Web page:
c.) The repugnant treatment of the Mexican gardener. I’m a poet and would never demand every work of art have a political/cultural message (not everything has to be Orwell’s Animal House). But smack in the middle of 2010, with horrific unemployment and suffering that vibrates across the world, I was jarred to watch a movie in which a middle-aged working man is casually fired with a day’s notice, and slandered as a drug user. In addition, his allergies are treated as a joke…. don’t these pretentious bitches realize that there are folks working in pollen, and substances worse (asbestos, etc.) so they won’t starve?

    I am dismayed and fear the filmmaker, in her comfortable womb in artsy Laurel Canyon may not even “see” this. This is a little off point, but it reminds me of a short story draft I read once from a young (20-something) man I know. He sneeringly described in lurid physical detail the “ugly” “ropey” veins of an old coffee shop waitress in Vegas, with not an ounce of compassion or empathy for her humanity. I smelled a strong whiff of that here.

    Finally, at the end, with the “interloper” sent packing the nuclear family snaps back into place, the adulterous “wife” hopes for forgiveness and presumably sleeps on the couch a while longer, and all is right with the world. Reactionary and troubling. And so, so, so, far from the wild subversive energy that coursed through “Laurel Canyon” and “High Art.” Sigh.

    I am going to put this away and come back in 2025 (God willing) and see how this film “ages” in critical opinion.

  • amanohyo

    b) As a practitioner of New Agey, annoying babble (and Bananas/Annie Hall fan) I can say that I know lots of couples, straight and otherwise who talk like the people in this movie. Might not be the majority, but we’re out there.

    c) She does eventually feel bad about the gardener in the movie, and I think we are meant to see the firing (and drug implication) as repugnant, ignorant, and selfish in the context of the film. Also, I would sooo watch Orwell’s Animal House: “No animal shall wear clothes, unless it be a toga.”

    I thought the acting by the two leads was great, the dialogue was slightly above average, and the plot was meh (I agree that the end was too neat). It reminded me a lot of You Can Count on Me, and not only because Ruffalo plays a similar character. This is somewhat minor, but I appreciated that the movie showed sex as being both fun and funny. So many movies either take sex too seriously or use it as pure comic relief in a mean spirited way.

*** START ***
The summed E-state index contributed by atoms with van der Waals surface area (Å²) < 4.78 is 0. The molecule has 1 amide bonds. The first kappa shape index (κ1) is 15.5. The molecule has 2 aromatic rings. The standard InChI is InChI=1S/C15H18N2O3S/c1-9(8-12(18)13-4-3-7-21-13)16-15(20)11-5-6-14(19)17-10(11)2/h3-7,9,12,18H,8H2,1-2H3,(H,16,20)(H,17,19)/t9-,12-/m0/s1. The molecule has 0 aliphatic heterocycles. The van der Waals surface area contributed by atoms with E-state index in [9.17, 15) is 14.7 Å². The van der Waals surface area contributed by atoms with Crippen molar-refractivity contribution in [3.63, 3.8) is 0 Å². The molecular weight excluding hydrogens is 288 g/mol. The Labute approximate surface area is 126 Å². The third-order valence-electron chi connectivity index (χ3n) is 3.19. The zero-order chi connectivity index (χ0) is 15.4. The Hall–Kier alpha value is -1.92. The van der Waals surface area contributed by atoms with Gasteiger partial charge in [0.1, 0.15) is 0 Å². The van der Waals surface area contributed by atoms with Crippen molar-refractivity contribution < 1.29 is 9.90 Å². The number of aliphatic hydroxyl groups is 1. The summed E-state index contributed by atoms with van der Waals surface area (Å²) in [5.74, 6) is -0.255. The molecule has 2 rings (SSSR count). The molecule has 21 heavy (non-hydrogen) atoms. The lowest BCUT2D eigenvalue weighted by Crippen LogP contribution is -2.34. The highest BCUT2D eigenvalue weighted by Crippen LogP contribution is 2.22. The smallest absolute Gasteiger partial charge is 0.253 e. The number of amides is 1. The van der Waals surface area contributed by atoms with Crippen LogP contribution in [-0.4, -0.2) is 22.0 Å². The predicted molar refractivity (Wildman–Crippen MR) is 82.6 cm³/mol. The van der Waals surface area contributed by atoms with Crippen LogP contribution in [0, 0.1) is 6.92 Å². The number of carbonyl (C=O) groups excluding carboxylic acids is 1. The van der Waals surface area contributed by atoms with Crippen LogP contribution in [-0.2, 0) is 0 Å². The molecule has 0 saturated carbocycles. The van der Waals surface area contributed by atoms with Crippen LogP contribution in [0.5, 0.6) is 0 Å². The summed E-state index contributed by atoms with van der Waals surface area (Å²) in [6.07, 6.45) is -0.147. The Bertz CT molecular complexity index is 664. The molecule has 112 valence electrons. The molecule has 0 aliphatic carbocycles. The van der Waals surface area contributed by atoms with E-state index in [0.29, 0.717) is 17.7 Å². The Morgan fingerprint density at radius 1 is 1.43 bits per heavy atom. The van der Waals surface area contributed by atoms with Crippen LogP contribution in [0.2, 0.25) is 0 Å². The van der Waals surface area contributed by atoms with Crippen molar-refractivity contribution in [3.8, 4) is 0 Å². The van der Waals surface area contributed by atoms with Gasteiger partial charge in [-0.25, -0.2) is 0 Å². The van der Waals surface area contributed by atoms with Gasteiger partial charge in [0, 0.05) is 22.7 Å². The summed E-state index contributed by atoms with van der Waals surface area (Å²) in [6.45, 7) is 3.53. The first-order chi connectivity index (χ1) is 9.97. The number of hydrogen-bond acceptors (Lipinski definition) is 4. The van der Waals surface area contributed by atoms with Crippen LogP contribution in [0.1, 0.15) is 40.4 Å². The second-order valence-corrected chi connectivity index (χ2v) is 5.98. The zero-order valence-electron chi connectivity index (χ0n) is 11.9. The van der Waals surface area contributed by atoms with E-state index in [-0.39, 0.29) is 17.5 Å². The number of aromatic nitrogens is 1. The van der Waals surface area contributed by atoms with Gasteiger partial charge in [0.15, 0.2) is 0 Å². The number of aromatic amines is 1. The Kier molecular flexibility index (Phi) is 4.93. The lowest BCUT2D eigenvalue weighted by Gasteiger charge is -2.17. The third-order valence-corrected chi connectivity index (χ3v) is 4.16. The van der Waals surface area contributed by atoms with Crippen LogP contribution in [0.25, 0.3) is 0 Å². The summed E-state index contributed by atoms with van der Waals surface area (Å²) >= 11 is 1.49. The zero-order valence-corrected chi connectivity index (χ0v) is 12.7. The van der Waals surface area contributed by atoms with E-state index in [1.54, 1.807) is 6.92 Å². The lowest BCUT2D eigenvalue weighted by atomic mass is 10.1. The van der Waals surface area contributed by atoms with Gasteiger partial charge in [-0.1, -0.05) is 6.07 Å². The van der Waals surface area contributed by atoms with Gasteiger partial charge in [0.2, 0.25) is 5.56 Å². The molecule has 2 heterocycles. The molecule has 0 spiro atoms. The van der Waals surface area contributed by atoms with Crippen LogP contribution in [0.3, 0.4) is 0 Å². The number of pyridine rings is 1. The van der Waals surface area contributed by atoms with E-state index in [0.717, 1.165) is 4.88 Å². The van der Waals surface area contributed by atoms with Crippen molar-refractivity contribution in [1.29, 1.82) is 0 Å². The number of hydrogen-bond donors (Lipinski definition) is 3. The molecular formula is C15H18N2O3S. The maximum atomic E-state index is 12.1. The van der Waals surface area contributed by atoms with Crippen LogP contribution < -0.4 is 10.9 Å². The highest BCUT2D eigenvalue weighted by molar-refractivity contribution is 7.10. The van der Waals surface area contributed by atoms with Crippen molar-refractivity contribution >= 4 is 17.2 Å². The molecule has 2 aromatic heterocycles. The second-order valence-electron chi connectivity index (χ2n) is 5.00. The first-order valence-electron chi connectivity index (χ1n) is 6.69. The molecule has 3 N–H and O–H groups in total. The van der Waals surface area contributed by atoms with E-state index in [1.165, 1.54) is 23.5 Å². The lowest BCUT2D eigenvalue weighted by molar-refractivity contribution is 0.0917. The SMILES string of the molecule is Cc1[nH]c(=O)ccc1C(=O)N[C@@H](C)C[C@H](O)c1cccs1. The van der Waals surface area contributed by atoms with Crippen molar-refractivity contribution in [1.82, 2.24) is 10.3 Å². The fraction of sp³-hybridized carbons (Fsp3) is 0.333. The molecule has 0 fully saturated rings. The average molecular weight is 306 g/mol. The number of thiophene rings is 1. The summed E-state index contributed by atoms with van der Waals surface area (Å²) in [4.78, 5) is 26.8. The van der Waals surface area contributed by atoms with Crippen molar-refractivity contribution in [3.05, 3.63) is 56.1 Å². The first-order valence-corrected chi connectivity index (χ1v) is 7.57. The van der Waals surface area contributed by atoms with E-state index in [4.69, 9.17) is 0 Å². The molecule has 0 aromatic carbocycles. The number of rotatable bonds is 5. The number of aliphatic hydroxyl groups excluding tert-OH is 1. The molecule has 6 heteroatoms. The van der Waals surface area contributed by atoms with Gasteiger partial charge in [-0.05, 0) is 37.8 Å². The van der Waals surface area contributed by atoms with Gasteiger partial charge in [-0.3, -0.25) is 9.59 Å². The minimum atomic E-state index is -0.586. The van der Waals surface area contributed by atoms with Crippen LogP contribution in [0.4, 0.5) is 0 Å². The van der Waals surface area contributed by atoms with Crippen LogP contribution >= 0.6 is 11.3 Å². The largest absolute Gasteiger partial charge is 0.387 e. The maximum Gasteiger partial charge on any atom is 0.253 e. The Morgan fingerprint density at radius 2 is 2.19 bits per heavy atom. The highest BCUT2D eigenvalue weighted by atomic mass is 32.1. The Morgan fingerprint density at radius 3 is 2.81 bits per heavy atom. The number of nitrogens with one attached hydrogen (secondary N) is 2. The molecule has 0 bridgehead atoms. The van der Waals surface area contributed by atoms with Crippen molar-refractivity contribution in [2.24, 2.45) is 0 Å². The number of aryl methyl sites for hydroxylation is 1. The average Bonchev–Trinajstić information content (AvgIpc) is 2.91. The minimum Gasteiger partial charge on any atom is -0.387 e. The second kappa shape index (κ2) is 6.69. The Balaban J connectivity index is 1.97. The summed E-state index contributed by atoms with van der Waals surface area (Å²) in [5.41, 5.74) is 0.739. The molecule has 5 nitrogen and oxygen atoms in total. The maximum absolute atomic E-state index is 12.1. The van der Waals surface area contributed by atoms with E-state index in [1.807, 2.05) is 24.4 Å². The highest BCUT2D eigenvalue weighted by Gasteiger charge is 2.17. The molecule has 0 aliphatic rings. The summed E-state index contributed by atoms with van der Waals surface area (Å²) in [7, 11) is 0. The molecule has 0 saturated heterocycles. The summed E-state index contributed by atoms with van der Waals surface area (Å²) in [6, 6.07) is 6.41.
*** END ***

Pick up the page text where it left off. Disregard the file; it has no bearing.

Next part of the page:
It would have been nice to see a lesbian sex scene that was playful and fun and not male-gazy too, but then the complaint would be that the focus was on their sex life and not their famly life in general I suppose.

  • drewryce

    Orwells’ Animal House! LOL (choke) I love it!

    “If a window was broken or a drain was blocked up, someone was certain to say that Blutol had come in the night and done it, and when the key to Dean Wormer’s office was lost, the whole university was convinced that Bluto had thrown it down the well. Curiously enough, they went on believing this even after the mislaid key was found under a dead horse.”

  • Kate

    I’m coming in late on this — the film just arrived at our local theaters. While I really enjoyed the film (the performances, especially, were extraordinary), I was bothered (on many levels) by the rather contrived and predictable affair between sperm donor dad Paul and Julianne Moore’s character Jules. Not only has this become a cliche (as has been pointed out here), but it also reinforces the ridiculous idea that the presence of a penis makes any sex better (remember, during the only sex scene shown between the two moms, they are watching gay male porn and a vibrator is playing a major role).

    I really liked the Paul character — he was funny and real; yes, he was a bit of a playboy, but he was a nice playboy, and he seemed to really groove on the idea of having these two really cool kids. He got a bad rap there at the end of this film — basically, he was pushed out of this family that had become important to him and pretty much told he was unwanted and unnecessary. Julianne Moore bends over backwards apologizing for her behavior (which was absolutely reprehensible — she’s the one who cheated, not Paul), and in the end she is forgiven by her children and by her partner. The family bonds again and it’s all back to normal. But there is no resolution for Paul’s part of this story. He apologized, too, but he is not forgiven (nor is he given a chance to remain part of his children’s lives). And I’m not really sure why.

    I guess the message is that while a penis is essential to good sex, a man is totally unnecessary in the lives of his children. The relationship Paul develops with Laser and Joni is an important and endearing one (and the screenplay takes care to show that relationship developing). That he is left out in the cold at the end lessens the overall impact of the film.

  • rather contrived and predictable affair between sperm donor dad Paul and Julianne Moore’s character Jules. Not only has this become a cliche (as has been pointed out here), but it also reinforces the ridiculous idea that the presence of a penis makes any sex better (remember, during the only sex scene shown between the two moms, they are watching gay male porn and a vibrator is playing a major role).

    You’re projecting yourself onto the character so hard the celluloid is going to melt.

    She is not you.

    And NOWHERE is it even IMPLIED that just because he’s male he can “cure” her.

    And if you have an issue with the screenplay, take it up with Lisa Cholodenko, the writer/director, who is herself a lesbian.